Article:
Kofi Annan’s peace plan for Syria rests on Moscow’s support. But as the United States, Europe, the Arab Gulf, and Turkey ratchet up the pressure on Damascus, Russia refuses to publicly discuss Assad’s ouster, and in the midst of reports that the CIA is ferrying weapons to the opposition, Russia’s arms sellers continue to steadily supply Assad’s forces. This situation bodes ill for Syria: Damascus and the opposition still see the solution in the complete elimination of the other side, and their foreign friends have done little so far to nudge the antagonists toward some kind of a compromise. But barring a huge shift in the conflict’s internal dynamics, Russia is unlikely to change its position.
To Moscow, Syria is not primarily about Middle Eastern geopolitics, Cold War-era alliances, arms sales—or even special interests, like the under-renovation Tartus naval resupply facility which gives Russia some capacity to operate on the Mediterranean. Regional geopolitics and alliances are relevant, but they are about Tehran, not Moscow; and while arms contracts and Tartus are certainly important, they are secondary.
Rather, from a Russian policy perspective, Syria—much like yesterday’s Libya, Iraq, or Yugoslavia—is primarily about the world order. It is about who decides: who decides whether to use military force; who decides the actors for use of that force; and who decides under what rules, conditions, and oversight military force is to be used.
Of course, as elsewhere, Russia’s stated principles are closely linked to its national interests. Moscow is concerned that allowing the United States to use force at will and without any external constraints might lead to foreign interventions close to Russian borders, or even within those borders—namely, in the North Caucasus. Moscow has consistently opposed the use of force without a clear UN Security Council (UNSC) mandate, and its insistence on the UNSC green light is rooted in Russian permanent membership in that body, complete with veto right.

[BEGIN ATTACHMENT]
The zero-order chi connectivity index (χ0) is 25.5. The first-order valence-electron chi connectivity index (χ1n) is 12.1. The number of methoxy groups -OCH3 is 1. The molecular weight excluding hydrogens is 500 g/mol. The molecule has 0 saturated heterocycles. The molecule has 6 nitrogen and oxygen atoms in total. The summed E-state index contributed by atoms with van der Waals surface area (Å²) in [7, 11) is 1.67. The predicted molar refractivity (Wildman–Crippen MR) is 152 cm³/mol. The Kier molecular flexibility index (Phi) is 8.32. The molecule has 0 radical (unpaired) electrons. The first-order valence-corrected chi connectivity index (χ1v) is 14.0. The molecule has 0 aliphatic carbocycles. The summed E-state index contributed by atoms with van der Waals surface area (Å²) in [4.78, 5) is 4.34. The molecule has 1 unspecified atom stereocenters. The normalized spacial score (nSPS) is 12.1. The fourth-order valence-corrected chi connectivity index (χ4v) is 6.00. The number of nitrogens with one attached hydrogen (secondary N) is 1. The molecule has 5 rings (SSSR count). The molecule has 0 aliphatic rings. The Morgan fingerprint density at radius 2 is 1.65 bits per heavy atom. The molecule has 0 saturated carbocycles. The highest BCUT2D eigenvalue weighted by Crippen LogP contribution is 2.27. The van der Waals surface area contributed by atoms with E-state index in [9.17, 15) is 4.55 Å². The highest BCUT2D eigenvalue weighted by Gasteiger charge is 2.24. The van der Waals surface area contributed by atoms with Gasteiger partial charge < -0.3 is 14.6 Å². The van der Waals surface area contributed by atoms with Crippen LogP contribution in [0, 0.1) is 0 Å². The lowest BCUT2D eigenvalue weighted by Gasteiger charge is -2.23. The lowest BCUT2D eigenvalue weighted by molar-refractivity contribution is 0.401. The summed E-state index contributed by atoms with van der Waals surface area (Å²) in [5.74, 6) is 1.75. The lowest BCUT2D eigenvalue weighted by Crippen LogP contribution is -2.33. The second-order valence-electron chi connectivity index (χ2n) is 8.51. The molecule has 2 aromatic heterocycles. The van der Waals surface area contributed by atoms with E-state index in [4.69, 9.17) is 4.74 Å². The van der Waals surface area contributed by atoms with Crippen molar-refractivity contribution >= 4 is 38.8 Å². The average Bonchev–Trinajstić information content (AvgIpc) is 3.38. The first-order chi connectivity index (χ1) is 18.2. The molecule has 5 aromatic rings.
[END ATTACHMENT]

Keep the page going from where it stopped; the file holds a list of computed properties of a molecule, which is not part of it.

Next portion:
Not only do the Russians reject outside military intervention without a UNSC mandate; they also reject the concept of regime change under foreign pressure. This support for non-intervention is unsurprising given that all regimes—excepting established democracies—could be theoretically considered as lacking legitimacy. Notably, however, Moscow has also committed to this principle in its own foreign relations: it has not staged a single coup in newly independent states of the former Union. Following the defeat of the Georgian army in 2008, it resisted the temptation of a regime change in Tbilisi and, with very few exceptions (like the Taliban regime in Afghanistan), has been willing to deal with any established authority anywhere—from North Korea to Iran to Gaza. Under Vladimir Putin, state sovereignty and territorial integrity have become articles of faith in Moscow’s foreign policy.
Libya, of course, is the most recent exception of this outlook. But we should note that Russia abstained from the 2011 vote for intervention only to see the UN mandate—a humanitarian operation to save lives in Benghazi—abused by NATO, and has hardened its position since.